internet privacy


The Internet gets its own lobbying group

The Internet Association will lobby for the businesses of the net, but that's no promise it'll help ordinary users.


Kevin Collier


Posted on Jul 26, 2012   Updated on Jun 2, 2021, 1:53 pm CDT

Lobbyists for the film and music industries played a heavy role in bringing the notorious Stop Online Piracy and Protect IP Acts (SOPA and PIPA) before U.S. Congress.

Now, citizens of the Internet will have a lobbying group in their corner, too.

Meet the Internet Association (IA), a new lobbying group designed to, according to its press release, “advance public policy solutions that strengthen and protect an open, innovative and free Internet.” It launches in September.

The group has garnered support from some of the Internet’s most powerful players. Its  founding members included Google, Facebook, eBay, and Amazon.

The IA is helmed by Michael Beckerman, a Washington insider whose most recent job was as Deputy Staff Director of the U.S. House Energy and Commerce Committee.

On the surface, Beckerman seemed to indicate that protecting the Internet’s economy and protecting a free Internet for users were one and the same.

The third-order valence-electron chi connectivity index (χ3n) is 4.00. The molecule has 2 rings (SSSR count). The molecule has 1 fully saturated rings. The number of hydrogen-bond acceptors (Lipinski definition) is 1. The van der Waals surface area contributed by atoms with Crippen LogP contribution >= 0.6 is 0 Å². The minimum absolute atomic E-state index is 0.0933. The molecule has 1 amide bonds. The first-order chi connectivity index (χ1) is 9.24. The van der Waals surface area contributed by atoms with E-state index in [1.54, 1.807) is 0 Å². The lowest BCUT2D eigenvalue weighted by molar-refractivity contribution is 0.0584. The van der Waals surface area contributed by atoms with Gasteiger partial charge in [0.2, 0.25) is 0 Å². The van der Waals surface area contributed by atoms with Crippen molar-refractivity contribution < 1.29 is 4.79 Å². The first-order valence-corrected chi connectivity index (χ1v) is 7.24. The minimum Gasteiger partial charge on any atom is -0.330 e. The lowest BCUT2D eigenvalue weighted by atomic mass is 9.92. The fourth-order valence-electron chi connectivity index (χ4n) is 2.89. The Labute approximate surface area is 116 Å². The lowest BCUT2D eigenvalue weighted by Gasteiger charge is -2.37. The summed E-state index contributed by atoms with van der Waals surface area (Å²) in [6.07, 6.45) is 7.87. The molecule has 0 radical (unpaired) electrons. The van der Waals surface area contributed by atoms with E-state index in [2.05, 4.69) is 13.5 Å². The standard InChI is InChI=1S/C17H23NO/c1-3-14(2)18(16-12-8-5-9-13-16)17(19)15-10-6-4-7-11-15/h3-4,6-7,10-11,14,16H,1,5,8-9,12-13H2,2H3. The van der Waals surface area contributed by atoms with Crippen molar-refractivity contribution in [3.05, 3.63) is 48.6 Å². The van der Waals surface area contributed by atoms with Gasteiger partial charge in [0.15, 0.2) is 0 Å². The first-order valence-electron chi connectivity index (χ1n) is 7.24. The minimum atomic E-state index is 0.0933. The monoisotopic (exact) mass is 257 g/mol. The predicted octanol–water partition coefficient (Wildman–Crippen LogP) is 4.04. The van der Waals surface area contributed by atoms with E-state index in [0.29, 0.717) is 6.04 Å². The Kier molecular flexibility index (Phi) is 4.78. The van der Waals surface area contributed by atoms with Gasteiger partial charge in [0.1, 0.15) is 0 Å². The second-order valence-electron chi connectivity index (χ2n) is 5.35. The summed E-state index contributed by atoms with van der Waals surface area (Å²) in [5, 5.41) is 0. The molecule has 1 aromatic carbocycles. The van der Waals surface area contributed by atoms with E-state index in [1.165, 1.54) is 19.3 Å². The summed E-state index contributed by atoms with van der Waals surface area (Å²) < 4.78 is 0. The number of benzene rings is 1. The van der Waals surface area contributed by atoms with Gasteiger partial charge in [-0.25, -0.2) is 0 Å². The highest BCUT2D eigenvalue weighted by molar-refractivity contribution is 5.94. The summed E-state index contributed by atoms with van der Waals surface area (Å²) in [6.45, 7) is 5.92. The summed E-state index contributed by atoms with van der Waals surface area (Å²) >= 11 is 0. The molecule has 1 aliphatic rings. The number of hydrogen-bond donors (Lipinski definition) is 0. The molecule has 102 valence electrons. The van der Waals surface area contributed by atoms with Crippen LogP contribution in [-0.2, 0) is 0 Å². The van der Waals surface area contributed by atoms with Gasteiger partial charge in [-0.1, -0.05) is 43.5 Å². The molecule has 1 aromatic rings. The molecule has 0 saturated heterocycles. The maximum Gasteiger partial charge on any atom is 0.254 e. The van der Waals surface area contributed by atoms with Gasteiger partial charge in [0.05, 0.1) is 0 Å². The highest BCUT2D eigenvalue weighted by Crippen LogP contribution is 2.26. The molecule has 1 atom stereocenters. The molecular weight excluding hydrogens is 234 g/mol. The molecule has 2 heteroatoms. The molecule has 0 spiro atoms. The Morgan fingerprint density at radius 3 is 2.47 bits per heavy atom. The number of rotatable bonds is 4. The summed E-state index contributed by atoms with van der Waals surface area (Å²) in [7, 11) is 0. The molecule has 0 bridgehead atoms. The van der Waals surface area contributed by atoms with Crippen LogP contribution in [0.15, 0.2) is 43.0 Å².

“The Internet Association was formed to safeguard the Internet from attack,” he told the Daily Dot. “It will relentlessly represent this critical economic sector, and its vast community of users, to ensure that the Internet will always have a voice in Washington and a seat at the table.”

There are times when Internet activists and the most prominent Internet companies disagree on what exactly is a threat to the Internet, though. Google, for instance, was part of the massive coalition of sites and users that opposed SOPA in January. But when it came to the Cyber Information Security Protection Act (CISPA), which critics said gave the government far too much power to spy on citizens’ online activity, Google not only didn’t oppose the bill, it supported it at the outset.

CISPA passed the House in April and is still sitting in the Senate.

It’s too early to say for sure, but it appears that in situations where Internet companies and Internet activists diverge, the IA is clearly on the side of the companies.

Beckerman refused to comment specifically on what the IA’s stance would be on any bill. He also refused comment on whether he or the IA would sign the Declaration of Internet Freedom, an activist group’s effort to keep the Web safe and censorship-free.

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*First Published: Jul 26, 2012, 9:54 am CDT